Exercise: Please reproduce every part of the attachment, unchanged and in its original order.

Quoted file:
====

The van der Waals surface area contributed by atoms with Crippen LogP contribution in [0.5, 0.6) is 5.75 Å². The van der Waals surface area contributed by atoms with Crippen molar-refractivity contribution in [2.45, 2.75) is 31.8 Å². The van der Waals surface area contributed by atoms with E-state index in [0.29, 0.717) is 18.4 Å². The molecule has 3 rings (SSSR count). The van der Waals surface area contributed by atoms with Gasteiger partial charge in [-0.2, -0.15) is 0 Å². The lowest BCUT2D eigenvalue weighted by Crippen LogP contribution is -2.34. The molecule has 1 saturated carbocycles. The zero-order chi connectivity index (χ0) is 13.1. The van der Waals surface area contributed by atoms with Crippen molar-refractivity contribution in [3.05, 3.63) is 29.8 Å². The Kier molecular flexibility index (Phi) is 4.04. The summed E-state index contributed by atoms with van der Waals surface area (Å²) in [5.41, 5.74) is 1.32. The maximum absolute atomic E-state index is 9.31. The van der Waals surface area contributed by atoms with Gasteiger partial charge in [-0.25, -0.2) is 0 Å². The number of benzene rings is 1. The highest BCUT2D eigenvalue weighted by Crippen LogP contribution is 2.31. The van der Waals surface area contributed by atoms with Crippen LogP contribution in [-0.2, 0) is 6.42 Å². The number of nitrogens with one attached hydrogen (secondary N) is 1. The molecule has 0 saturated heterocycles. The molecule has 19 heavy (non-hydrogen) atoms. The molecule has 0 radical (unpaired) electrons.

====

The van der Waals surface area contributed by atoms with Crippen LogP contribution in [0.5, 0.6) is 5.75 Å². The van der Waals surface area contributed by atoms with Crippen molar-refractivity contribution in [2.45, 2.75) is 31.8 Å². The van der Waals surface area contributed by atoms with E-state index in [0.29, 0.717) is 18.4 Å². The molecule has 3 rings (SSSR count). The van der Waals surface area contributed by atoms with Gasteiger partial charge in [-0.2, -0.15) is 0 Å². The lowest BCUT2D eigenvalue weighted by Crippen LogP contribution is -2.34. The molecule has 1 saturated carbocycles. The zero-order chi connectivity index (χ0) is 13.1. The van der Waals surface area contributed by atoms with Crippen molar-refractivity contribution in [3.05, 3.63) is 29.8 Å². The Kier molecular flexibility index (Phi) is 4.04. The summed E-state index contributed by atoms with van der Waals surface area (Å²) in [5.41, 5.74) is 1.32. The maximum absolute atomic E-state index is 9.31. The van der Waals surface area contributed by atoms with Gasteiger partial charge in [-0.25, -0.2) is 0 Å². The number of benzene rings is 1. The highest BCUT2D eigenvalue weighted by Crippen LogP contribution is 2.31. The van der Waals surface area contributed by atoms with Crippen LogP contribution in [-0.2, 0) is 6.42 Å². The number of nitrogens with one attached hydrogen (secondary N) is 1. The molecule has 0 saturated heterocycles. The molecule has 19 heavy (non-hydrogen) atoms. The molecule has 0 radical (unpaired) electrons.